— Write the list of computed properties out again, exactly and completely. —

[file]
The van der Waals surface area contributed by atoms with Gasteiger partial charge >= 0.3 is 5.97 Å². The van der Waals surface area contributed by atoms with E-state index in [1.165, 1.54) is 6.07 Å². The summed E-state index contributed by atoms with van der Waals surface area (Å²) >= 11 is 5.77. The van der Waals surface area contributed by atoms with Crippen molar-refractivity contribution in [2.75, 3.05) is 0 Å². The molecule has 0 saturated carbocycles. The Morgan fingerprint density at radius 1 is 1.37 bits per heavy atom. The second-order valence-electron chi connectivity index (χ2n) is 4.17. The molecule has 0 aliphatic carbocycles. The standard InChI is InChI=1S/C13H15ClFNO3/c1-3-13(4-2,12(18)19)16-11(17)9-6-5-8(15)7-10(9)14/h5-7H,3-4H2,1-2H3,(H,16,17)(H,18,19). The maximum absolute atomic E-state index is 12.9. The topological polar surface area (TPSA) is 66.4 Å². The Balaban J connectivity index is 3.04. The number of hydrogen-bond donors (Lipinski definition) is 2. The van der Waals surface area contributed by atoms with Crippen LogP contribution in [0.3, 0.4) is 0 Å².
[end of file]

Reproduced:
The van der Waals surface area contributed by atoms with Gasteiger partial charge >= 0.3 is 5.97 Å². The van der Waals surface area contributed by atoms with E-state index in [1.165, 1.54) is 6.07 Å². The summed E-state index contributed by atoms with van der Waals surface area (Å²) >= 11 is 5.77. The van der Waals surface area contributed by atoms with Crippen molar-refractivity contribution in [2.75, 3.05) is 0 Å². The molecule has 0 saturated carbocycles. The Morgan fingerprint density at radius 1 is 1.37 bits per heavy atom. The second-order valence-electron chi connectivity index (χ2n) is 4.17. The molecule has 0 aliphatic carbocycles. The standard InChI is InChI=1S/C13H15ClFNO3/c1-3-13(4-2,12(18)19)16-11(17)9-6-5-8(15)7-10(9)14/h5-7H,3-4H2,1-2H3,(H,16,17)(H,18,19). The maximum absolute atomic E-state index is 12.9. The topological polar surface area (TPSA) is 66.4 Å². The Balaban J connectivity index is 3.04. The number of hydrogen-bond donors (Lipinski definition) is 2. The van der Waals surface area contributed by atoms with Crippen LogP contribution in [0.3, 0.4) is 0 Å².